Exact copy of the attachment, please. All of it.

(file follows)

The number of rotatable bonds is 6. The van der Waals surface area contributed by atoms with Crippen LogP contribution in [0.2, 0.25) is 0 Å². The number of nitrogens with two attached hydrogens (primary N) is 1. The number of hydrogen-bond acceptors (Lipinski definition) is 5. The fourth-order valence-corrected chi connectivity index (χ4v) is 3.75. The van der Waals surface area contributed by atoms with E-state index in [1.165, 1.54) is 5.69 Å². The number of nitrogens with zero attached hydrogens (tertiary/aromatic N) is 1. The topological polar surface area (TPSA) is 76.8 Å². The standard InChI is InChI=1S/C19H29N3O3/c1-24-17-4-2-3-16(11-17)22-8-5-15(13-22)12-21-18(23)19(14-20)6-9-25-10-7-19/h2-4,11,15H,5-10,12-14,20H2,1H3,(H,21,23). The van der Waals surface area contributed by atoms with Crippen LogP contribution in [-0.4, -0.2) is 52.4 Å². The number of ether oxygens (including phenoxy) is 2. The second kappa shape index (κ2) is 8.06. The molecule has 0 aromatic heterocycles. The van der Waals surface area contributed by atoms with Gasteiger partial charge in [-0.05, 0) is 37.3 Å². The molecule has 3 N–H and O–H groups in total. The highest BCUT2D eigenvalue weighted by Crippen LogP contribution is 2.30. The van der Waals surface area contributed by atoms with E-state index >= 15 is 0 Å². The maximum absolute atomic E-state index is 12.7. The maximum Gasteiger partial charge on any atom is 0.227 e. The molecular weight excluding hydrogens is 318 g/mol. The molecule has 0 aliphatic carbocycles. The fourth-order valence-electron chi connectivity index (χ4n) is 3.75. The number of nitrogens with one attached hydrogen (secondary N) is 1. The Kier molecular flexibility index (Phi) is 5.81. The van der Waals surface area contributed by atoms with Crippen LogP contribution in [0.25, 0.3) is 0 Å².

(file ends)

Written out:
The number of rotatable bonds is 6. The van der Waals surface area contributed by atoms with Crippen LogP contribution in [0.2, 0.25) is 0 Å². The number of nitrogens with two attached hydrogens (primary N) is 1. The number of hydrogen-bond acceptors (Lipinski definition) is 5. The fourth-order valence-corrected chi connectivity index (χ4v) is 3.75. The van der Waals surface area contributed by atoms with E-state index in [1.165, 1.54) is 5.69 Å². The number of nitrogens with zero attached hydrogens (tertiary/aromatic N) is 1. The topological polar surface area (TPSA) is 76.8 Å². The standard InChI is InChI=1S/C19H29N3O3/c1-24-17-4-2-3-16(11-17)22-8-5-15(13-22)12-21-18(23)19(14-20)6-9-25-10-7-19/h2-4,11,15H,5-10,12-14,20H2,1H3,(H,21,23). The van der Waals surface area contributed by atoms with Crippen LogP contribution in [-0.4, -0.2) is 52.4 Å². The number of ether oxygens (including phenoxy) is 2. The second kappa shape index (κ2) is 8.06. The molecule has 0 aromatic heterocycles. The van der Waals surface area contributed by atoms with Gasteiger partial charge in [-0.05, 0) is 37.3 Å². The molecule has 3 N–H and O–H groups in total. The highest BCUT2D eigenvalue weighted by Crippen LogP contribution is 2.30. The van der Waals surface area contributed by atoms with E-state index >= 15 is 0 Å². The maximum absolute atomic E-state index is 12.7. The maximum Gasteiger partial charge on any atom is 0.227 e. The molecular weight excluding hydrogens is 318 g/mol. The molecule has 0 aliphatic carbocycles. The fourth-order valence-electron chi connectivity index (χ4n) is 3.75. The number of nitrogens with one attached hydrogen (secondary N) is 1. The Kier molecular flexibility index (Phi) is 5.81. The van der Waals surface area contributed by atoms with Crippen LogP contribution in [0.25, 0.3) is 0 Å².